Justin M. Bibb was elected mayor of Cleveland on Tuesday, paving the way for a handoff of power between the city’s longest-tenured leader and a 34-year-old newcomer who promised a fresh start. by Nick Castele and Taylor Heggerty, Nov 3, 2021 click here
Justin Bibb has defeated City Council President Kevin Kelley in the 2021 Cleveland mayoral election and will succeed four-term incumbent Frank G. Jackson. by Sam Allard, Cleveland Scene Nov 3, 2021. Click here
Justin Bibb’s really big thing in a Cleveland election that was all about change: Brent Larkin, Nov 7, 2021. Click here
CLEVELAND — On the day after his life changed forever, Cleveland’s next mayor got a glimpse of his future.
As well-wishers paraded by his lunch table at the Diner on 55th, one stopped to offer a kindly hug and quiet prayer. The Rev. Stephen Kosinski, a priest at St. Stanislaus Church in the Fleet Avenue neighborhood, had never met Justin Bibb, but knew what had just happened to him.
“Bless you,” Father Kosinski said softly.
He’ll need it.
Not a whole lot in Bibb’s 34 years has prepared him for the task ahead. But that mattered not at all to nearly 63% of those who bothered to cast ballots in Cleveland’s mayoral election. To them, Bibb was tomorrow’s candidate. His opponent, the experienced Council President Kevin Kelley, was yesterday’s.
This had been clear since the Sept. 14 primary election, when Bibb ran first and beat down former Mayor Dennis Kucinich in West Park, the city’s biggest voting neighborhood. Cleveland politics is changing, probably for the better.
Kelley and his campaign team never figured it out. Team Bibb outhustled and outthought their opponent at every turn. The result was an epic beatdown, maybe the most remarkable win I’ve seen in nearly 52 years of paying attention to these things. At least the equal of Michael White’s dramatic Cleveland mayoral win 32 years ago. (Note: White also saw this coming).
Bibb is smart and personable. On paper, Kelley was much more qualified. But Bibb and his campaign’s two strategists, Ryan Puente and Bill Burges, took the risk that white voters, especially young ones, might be willing to look past the city’s tired old history of racial politics and support someone who promised change.
Maybe they were lucky. Maybe they were visionaries. What we know for certain is they were right. On Nov. 2, Clevelanders who bothered to participate in the democratic process voted overwhelmingly to break from the past. Kelley got beat in parts of the West Side he would have won in a landslide if he’d been running 40 years ago against a Black opponent.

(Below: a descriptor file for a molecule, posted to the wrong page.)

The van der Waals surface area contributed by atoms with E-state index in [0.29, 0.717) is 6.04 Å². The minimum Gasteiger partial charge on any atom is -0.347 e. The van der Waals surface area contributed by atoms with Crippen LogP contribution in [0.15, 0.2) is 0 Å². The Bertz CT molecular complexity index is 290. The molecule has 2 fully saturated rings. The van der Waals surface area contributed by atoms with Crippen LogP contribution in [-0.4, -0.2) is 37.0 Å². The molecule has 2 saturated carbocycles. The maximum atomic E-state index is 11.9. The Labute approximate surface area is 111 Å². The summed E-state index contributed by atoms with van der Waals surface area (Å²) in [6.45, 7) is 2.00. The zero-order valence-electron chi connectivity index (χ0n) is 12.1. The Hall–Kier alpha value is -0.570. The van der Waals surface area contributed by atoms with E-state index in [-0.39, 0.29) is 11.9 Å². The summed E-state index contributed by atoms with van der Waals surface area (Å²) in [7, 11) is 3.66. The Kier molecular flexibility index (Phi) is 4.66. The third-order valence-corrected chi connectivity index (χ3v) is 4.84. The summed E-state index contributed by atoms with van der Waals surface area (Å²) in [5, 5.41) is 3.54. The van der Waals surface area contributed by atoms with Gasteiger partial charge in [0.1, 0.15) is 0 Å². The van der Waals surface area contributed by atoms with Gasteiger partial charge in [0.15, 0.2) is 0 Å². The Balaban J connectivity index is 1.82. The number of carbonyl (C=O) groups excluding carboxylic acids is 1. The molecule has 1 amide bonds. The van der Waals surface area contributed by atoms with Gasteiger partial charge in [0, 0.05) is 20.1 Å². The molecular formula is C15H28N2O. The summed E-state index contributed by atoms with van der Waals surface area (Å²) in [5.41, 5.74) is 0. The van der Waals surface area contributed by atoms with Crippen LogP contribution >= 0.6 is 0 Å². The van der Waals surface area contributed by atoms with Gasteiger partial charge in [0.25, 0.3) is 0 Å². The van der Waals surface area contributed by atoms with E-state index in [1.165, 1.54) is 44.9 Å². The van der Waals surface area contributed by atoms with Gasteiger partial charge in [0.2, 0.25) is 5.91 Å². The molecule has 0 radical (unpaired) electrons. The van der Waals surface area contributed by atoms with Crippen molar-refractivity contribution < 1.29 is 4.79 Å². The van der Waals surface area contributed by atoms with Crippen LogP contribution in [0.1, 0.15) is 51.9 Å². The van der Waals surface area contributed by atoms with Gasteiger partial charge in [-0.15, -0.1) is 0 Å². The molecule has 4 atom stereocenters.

It was no better for Kelley east of the Cuyahoga, where the council president’s supporters thought Bibb’s lack of support from Black councilmen would limit the size of his win. It should have been clear that support for Bibb from nearly 80 Black ministers mattered infinitely more. It was another mind-numbing miscalculation, as Bibb crushed Kelley everywhere on the East Side, especially in the vote-rich southeast part of Cleveland, where Bibb’s defeated mayoral primary election rival Zack Reed worked indefatigably on the winner’s behalf.
But Bibb had an unwitting ally in all this. For months, Mayor Frank Jackson delayed announcing whether he would run for a fifth term, leaving in the lurch Kelley and another potential candidate, Councilman Blaine Griffin. While Kelley waited, Bibb campaigned tirelessly,
Back then, few took Bibb seriously. And some who later supported him dismissed Bibb as a lightweight.
“I was running by myself for five months,” said Bibb, with genuine astonishment. “I might not have won without that.”
Kelley got into politics for the right reasons. If he’s bitter about how Jackson hurt him, he has reason to be. The mayor’s dithering was selfish and wrong.
Bibb will be the least experienced mayor in the city’s history. To that, a huge majority of the voters collectively replied, “So what?”
So now it’s time to shelve concerns about his resume and youth, time to give him a chance to govern with creativity. I’m not sure the people who didn’t see this coming deserve a seat at the table, though Bibb will probably graciously give them one, anyway.
Sure, Bibb’s inexperience makes this a bit of a “hold your breath” moment. But those who worry Bibb will surround himself with other newcomers are probably mistaken.
“We will hire smart people, young and old, with diverse sets of experiences,” he told me. “And I am going to be thoughtful and deliberative about the entire process.”
Bibb’s election represents a historic change in the way people in the city vote. It doesn’t mean he’ll be a great mayor. It does mean he did a great thing.
Brent Larkin was The Plain Dealer’s editorial director from 1991 until his retirement in 2009.